The device is used by rolling the electric massage stimulator from the periphery of the treated area toward the brain. For aching feet or tired or sore muscles, the stimulator should be rolled over the sore areas towards the head. For joint pain the stimulator should be rolled over the painful area. More or less current depending upon the intensity of the pain may be required and can be selected by operation of switches 20 and 22 to either high or low position and the lower to higher level of switch 22.
Ball electrode 18 on the side of the case 10 can be successfully used for electric stimulation of particular points, sometimes called acupuncture or trigger points. Publications illustrating some 500 to 800 acupuncture points are available. These publications can be very helpful in the identification of points for treatment with the ball electrode 18.
One such point is the fleshly area between the thumb and forefinger of the hands and can be treated much more effetively with the ball electrode 18 than the roller head 12. The acupuncture points are treated by the ball electrode 18 being rolled with gentle pressure over the particular point selected. A distinct increase in current can be felt when the particular acupuncture point is accurately located. The amount of current used during treatment depends upon the tolerance and the amount of pain being experienced by the patient.
The electromassage stimulator device can also be effective for facial massage by stimulating circulation to the skin, and the ball electrode 18 has been shown to be effective in some cases for the treatment of acne. The ball electrode is convenient for treatment of individual small blemishes or lesions.
To operate the device the flexible wire 26 is plugged into the expansion band 24 and into the plug jack (not shown) at the bottom of the case 10. The expansion electrode 24 is then placed on the wrist or ankle to provide a convenient (indifferent) ground connection. Preferably the wrist band 24 is placed on the hand you are treating yourself with, which enhances the creation of subcutaneous current transmission through the neurological system. For convenience, the expansion band indifferent electrode 24 may be readily attached to a foot or ankle in treating lower body parts, such as the legs and thighs.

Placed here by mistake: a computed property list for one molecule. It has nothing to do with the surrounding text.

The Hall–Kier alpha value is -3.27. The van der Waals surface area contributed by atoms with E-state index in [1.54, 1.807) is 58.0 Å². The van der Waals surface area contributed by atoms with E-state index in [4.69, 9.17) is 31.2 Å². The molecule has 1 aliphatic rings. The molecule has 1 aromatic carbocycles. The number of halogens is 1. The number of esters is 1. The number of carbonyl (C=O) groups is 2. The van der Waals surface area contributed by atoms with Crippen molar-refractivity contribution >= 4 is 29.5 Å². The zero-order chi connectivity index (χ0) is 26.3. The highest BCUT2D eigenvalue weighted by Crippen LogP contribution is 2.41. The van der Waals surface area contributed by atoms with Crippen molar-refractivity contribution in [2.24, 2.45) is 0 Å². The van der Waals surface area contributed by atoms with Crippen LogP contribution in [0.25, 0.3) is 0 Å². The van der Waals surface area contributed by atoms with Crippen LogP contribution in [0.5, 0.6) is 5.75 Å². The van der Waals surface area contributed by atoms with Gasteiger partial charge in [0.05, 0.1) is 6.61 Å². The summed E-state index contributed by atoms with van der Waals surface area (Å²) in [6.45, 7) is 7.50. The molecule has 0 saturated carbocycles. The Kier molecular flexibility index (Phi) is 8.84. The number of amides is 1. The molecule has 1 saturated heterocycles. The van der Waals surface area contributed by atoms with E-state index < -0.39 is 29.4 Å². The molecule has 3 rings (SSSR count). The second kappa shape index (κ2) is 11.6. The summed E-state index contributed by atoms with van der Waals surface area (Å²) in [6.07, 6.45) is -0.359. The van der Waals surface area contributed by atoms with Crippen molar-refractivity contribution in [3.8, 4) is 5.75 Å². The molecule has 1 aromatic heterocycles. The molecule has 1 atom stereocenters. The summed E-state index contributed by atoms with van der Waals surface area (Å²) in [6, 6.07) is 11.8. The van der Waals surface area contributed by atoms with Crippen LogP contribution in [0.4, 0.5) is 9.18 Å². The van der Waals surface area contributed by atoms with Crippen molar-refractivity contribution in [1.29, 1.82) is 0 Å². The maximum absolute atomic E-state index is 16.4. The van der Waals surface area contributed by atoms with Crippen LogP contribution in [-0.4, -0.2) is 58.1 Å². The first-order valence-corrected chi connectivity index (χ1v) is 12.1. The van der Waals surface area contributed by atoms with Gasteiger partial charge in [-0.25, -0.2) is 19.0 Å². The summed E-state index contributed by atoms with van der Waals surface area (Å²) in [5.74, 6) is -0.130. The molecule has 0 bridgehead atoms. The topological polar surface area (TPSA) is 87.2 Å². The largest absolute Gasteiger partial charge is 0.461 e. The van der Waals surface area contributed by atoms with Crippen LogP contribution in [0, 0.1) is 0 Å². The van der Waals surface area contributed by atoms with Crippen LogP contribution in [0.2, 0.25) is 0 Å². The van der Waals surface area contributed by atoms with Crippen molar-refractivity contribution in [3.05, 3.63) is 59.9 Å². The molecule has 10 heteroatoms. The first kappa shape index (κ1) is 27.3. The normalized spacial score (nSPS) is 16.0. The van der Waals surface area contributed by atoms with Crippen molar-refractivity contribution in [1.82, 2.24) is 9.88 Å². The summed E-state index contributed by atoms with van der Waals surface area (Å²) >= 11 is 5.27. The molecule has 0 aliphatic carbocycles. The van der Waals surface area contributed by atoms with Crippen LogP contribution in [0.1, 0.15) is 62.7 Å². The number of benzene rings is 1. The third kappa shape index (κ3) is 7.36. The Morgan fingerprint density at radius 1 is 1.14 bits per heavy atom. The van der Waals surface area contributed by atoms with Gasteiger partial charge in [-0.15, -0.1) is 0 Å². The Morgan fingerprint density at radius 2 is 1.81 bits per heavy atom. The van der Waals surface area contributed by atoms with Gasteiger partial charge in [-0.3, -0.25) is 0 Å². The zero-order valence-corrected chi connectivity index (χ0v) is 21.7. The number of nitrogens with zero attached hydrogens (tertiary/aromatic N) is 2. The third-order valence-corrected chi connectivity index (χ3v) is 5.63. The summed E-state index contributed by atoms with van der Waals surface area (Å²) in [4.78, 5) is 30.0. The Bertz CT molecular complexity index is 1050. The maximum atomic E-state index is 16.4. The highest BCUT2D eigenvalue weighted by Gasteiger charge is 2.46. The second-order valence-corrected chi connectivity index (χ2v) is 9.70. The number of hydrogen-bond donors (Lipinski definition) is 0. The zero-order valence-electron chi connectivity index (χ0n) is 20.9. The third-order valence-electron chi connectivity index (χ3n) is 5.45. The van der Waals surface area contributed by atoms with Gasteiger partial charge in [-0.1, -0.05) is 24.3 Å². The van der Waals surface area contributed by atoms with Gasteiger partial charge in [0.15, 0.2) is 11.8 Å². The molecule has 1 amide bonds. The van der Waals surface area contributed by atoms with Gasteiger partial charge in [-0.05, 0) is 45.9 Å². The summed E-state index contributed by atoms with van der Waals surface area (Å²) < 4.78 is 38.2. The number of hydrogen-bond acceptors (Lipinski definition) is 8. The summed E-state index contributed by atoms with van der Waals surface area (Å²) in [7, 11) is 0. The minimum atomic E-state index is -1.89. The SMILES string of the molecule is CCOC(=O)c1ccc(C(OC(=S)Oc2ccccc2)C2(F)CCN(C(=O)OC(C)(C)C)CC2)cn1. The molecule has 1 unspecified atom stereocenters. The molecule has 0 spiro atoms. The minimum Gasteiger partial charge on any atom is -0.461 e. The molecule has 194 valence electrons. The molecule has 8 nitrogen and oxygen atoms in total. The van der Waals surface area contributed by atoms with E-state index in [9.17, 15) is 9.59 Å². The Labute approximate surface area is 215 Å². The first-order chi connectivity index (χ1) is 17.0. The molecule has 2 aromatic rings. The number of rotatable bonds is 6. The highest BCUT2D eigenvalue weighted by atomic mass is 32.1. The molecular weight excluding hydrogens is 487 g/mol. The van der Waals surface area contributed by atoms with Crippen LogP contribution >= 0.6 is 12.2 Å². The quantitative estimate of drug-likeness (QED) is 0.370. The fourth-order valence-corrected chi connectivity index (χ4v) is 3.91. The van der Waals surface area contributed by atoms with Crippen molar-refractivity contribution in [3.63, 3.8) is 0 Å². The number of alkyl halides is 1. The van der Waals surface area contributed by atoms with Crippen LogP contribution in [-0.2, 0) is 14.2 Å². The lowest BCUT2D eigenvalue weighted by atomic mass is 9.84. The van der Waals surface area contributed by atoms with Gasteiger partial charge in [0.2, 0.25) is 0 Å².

The switches 20 and 22 provide discrete selection of current amplitude. With switch 20 in the on (low or high) position, a light-emitting diode 50 connected to the buffer stage of the pulse circuit will indicate the unit is in good working order by flashing. If the light-emitting diode 50 is not flashing, then it indicates that the unit needs a battery replacement. The second switch 22 provides four different discrete output current levels for the high and low output selections. For maximum safety the output levels cannot exceed about 50 volts and may be as low as 6 volts, as described above. During treatment, the switch 20 would be in the low position with switch 22 in position 1 and the output of switch 22 increased gradually to a level which provides the necessary relief and feels comfortable. In the event that relief is not obtained on the low output setting of switch 20, it should be advanced to the high output position with switch 22 in position 1, and the output of switch 22 increased until relief is obtained. The sensation and tolerance for the electrical stimulation differs from person to person and some patients need and can tolerate more output and higher current levels than others.
Thus, there has been described an electromassage stimulating device which provides treatment over large areas with a roller electrode head and treatment of particular acupuncture points with a ball electrode. The construction and arrangement of the ground electrode permits ease and convenience of use with no adhesives or special connections needed for use of the device.
Obviously, many modifications and variations of the present invention are possible in light of the above teachings. It is therefore to be understood that the full scope of the invention is not limited to the details disclosed herein and may be practiced otherwise than as specifically described.
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|U.S. Classification||601/20, 601/15, 601/122|
|International Classification||A61N1/32, A61N1/04, A61H15/00|
|Cooperative Classification||A61N1/0456, A61H2201/10, A61N1/0452, A61N1/322, A61H15/0092, A61N1/0472|
|European Classification||A61N1/04E2, A61N1/04E1M, A61N1/04E1N, A61N1/32, A61N1/32C, A61H15/00C|